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Sunday, April 8, 2018

A bit about Isaac Asimov

cj Sez: I got to reading about science fiction and came across the preeminent author in the genre, Isaac Azimov. 

When I discovered the anniversary of his death was April 6, the proximity to the date of this post sent me down a rabbit hole of research on his life and writings.

There is a wealth of information out there (two sites are referenced at the bottom of the post). Here are some of the comments about his books and life:

This prolific writer, whose writings included violence, is attributed with this quote:
 “Violence is the last refuge of the incompetent.”
Isaac Asimov's first published book-length work was Pebble in the Sky in 1950, but he didn’t start writing full time until after publication (in 1960) of The Intelligent Man's Guide to Science earned him a decent income.

Asimov was claustrophobic and preferred to write in small, windowless rooms. He routinely sat at his typewriter from 7:30 a.m. to 10 p.m. and churned out as many as ten books a year. During his lifetime, he published 40 novels, 382 short stories, and more than 280 non-fiction books.

“If the doctor told me I had six minutes to live, I’d type a little faster.”

Nightfall was originally a short story written in 1941. Twenty-three years later, it was voted the best short science fiction story of all time by the Science Fiction Writers of America.

I, Robot, published in 1950, is a collection of nine previously published short stories that are woven together as a 21st-century interview with a fictional robopsychologist. The collection was followed by four full novels.

Asimov coined the term “robotics.”

Although he wrote books that featured space flight, he flew only twice in his lifetime and that was while in the military.

The noted American author and biochemist was born Isaac Yudovich Ozimov sometime between October 4, 1919, and January 2, 1920, in Russia. Since there were no accurate records of his birth, he chose January 2 as his birthday.

He became a U.S. citizen when he was eight, began to write short stories at age eleven, and became a paid contributor to science fiction magazines before he was twenty.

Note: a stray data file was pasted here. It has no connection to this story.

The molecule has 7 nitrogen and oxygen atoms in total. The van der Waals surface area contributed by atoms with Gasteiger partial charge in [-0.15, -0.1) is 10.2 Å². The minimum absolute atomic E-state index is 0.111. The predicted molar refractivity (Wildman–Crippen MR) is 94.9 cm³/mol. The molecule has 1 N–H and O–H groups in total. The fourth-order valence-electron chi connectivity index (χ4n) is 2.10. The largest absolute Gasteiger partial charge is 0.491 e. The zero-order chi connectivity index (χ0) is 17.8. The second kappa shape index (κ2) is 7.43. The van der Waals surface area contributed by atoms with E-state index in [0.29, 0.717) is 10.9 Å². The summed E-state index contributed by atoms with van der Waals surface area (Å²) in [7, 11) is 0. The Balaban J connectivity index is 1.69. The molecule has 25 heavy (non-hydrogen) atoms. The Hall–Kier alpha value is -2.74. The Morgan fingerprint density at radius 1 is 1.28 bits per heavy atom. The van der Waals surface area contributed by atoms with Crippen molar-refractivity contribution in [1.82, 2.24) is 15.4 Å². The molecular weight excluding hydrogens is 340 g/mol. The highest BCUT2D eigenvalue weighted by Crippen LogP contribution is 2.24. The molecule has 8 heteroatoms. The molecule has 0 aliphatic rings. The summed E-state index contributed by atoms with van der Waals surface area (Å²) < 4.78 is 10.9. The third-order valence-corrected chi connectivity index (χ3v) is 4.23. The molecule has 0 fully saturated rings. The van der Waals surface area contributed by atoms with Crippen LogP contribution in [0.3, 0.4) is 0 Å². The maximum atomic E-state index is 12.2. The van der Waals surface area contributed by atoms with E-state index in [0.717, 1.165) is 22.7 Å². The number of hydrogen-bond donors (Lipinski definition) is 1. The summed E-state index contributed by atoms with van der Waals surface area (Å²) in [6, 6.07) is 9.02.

His father did not approve of him reading pulp science fiction, so Isaac pointed to the word “science” in the titles and said it was educational material.

Isaac Asimov died on April 6, 1992, after having contracted HIV from a blood transfusion during the triple bypass operation he had in 1983.

That’s it for this post. I’m sure I’m not the only one who gets lost for hours down a research rabbit hole. Where did your last research rabbit hole take you? Care to share on this blog? Let’s discuss that.

Okay, you-all guys keep on keeping on, and I’ll try to do the same.

I’ll leave you with one of the 5-star reviews of Choosing Carter:
This was a great read. Being part of Crimson Romance, I was expecting a standard romance. I was pleasantly surprised with the suspenseful action that I found instead. The book has a romantic element to it, but it is truly a suspense novel. You follow these characters through the Colorado wilderness trying to stop terrorists. The characters are fun, and this novel is a real page turner. We get into Byrn's head well, but I wish a little more time was spent on Carter, his chapters were always short. A very fun read, and full of suspense with great chapter endings that had you on the edge of your seat. I would recommend to any fans of suspense.

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